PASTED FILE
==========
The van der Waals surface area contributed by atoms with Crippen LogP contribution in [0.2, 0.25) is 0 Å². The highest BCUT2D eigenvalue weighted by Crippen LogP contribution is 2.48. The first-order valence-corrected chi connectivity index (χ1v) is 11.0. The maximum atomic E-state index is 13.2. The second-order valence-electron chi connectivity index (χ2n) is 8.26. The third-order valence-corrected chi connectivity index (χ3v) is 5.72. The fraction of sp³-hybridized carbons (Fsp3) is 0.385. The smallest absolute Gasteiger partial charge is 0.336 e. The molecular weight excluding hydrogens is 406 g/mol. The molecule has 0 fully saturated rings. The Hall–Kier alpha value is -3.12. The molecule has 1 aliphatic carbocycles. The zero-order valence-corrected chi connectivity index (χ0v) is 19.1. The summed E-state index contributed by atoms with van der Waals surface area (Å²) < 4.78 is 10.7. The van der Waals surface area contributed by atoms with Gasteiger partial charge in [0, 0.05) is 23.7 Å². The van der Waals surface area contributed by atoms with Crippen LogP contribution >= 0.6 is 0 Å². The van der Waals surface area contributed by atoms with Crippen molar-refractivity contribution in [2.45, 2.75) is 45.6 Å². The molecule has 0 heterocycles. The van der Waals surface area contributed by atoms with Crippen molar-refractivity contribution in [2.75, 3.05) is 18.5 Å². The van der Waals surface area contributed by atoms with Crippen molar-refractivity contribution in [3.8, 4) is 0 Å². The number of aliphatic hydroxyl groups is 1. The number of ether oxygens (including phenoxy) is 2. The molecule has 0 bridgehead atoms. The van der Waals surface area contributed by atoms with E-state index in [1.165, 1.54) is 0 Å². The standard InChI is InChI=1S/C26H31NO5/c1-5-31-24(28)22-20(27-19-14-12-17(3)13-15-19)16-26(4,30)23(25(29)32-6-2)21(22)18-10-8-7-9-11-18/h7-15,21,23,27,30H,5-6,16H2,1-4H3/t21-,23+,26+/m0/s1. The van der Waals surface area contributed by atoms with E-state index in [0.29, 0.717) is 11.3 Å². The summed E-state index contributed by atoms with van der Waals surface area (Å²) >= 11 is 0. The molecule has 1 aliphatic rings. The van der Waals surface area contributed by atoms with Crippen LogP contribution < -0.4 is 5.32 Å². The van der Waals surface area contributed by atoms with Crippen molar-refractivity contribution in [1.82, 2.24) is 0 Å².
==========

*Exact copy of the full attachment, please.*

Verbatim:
The van der Waals surface area contributed by atoms with Crippen LogP contribution in [0.2, 0.25) is 0 Å². The highest BCUT2D eigenvalue weighted by Crippen LogP contribution is 2.48. The first-order valence-corrected chi connectivity index (χ1v) is 11.0. The maximum atomic E-state index is 13.2. The second-order valence-electron chi connectivity index (χ2n) is 8.26. The third-order valence-corrected chi connectivity index (χ3v) is 5.72. The fraction of sp³-hybridized carbons (Fsp3) is 0.385. The smallest absolute Gasteiger partial charge is 0.336 e. The molecular weight excluding hydrogens is 406 g/mol. The molecule has 0 fully saturated rings. The Hall–Kier alpha value is -3.12. The molecule has 1 aliphatic carbocycles. The zero-order valence-corrected chi connectivity index (χ0v) is 19.1. The summed E-state index contributed by atoms with van der Waals surface area (Å²) < 4.78 is 10.7. The van der Waals surface area contributed by atoms with Gasteiger partial charge in [0, 0.05) is 23.7 Å². The van der Waals surface area contributed by atoms with Crippen LogP contribution >= 0.6 is 0 Å². The van der Waals surface area contributed by atoms with Crippen molar-refractivity contribution in [2.45, 2.75) is 45.6 Å². The molecule has 0 heterocycles. The van der Waals surface area contributed by atoms with Crippen molar-refractivity contribution in [2.75, 3.05) is 18.5 Å². The van der Waals surface area contributed by atoms with Crippen molar-refractivity contribution in [3.8, 4) is 0 Å². The number of aliphatic hydroxyl groups is 1. The number of ether oxygens (including phenoxy) is 2. The molecule has 0 bridgehead atoms. The van der Waals surface area contributed by atoms with E-state index in [1.165, 1.54) is 0 Å². The standard InChI is InChI=1S/C26H31NO5/c1-5-31-24(28)22-20(27-19-14-12-17(3)13-15-19)16-26(4,30)23(25(29)32-6-2)21(22)18-10-8-7-9-11-18/h7-15,21,23,27,30H,5-6,16H2,1-4H3/t21-,23+,26+/m0/s1. The van der Waals surface area contributed by atoms with E-state index in [0.29, 0.717) is 11.3 Å². The summed E-state index contributed by atoms with van der Waals surface area (Å²) >= 11 is 0. The molecule has 1 aliphatic rings. The van der Waals surface area contributed by atoms with Crippen LogP contribution < -0.4 is 5.32 Å². The van der Waals surface area contributed by atoms with Crippen molar-refractivity contribution in [1.82, 2.24) is 0 Å².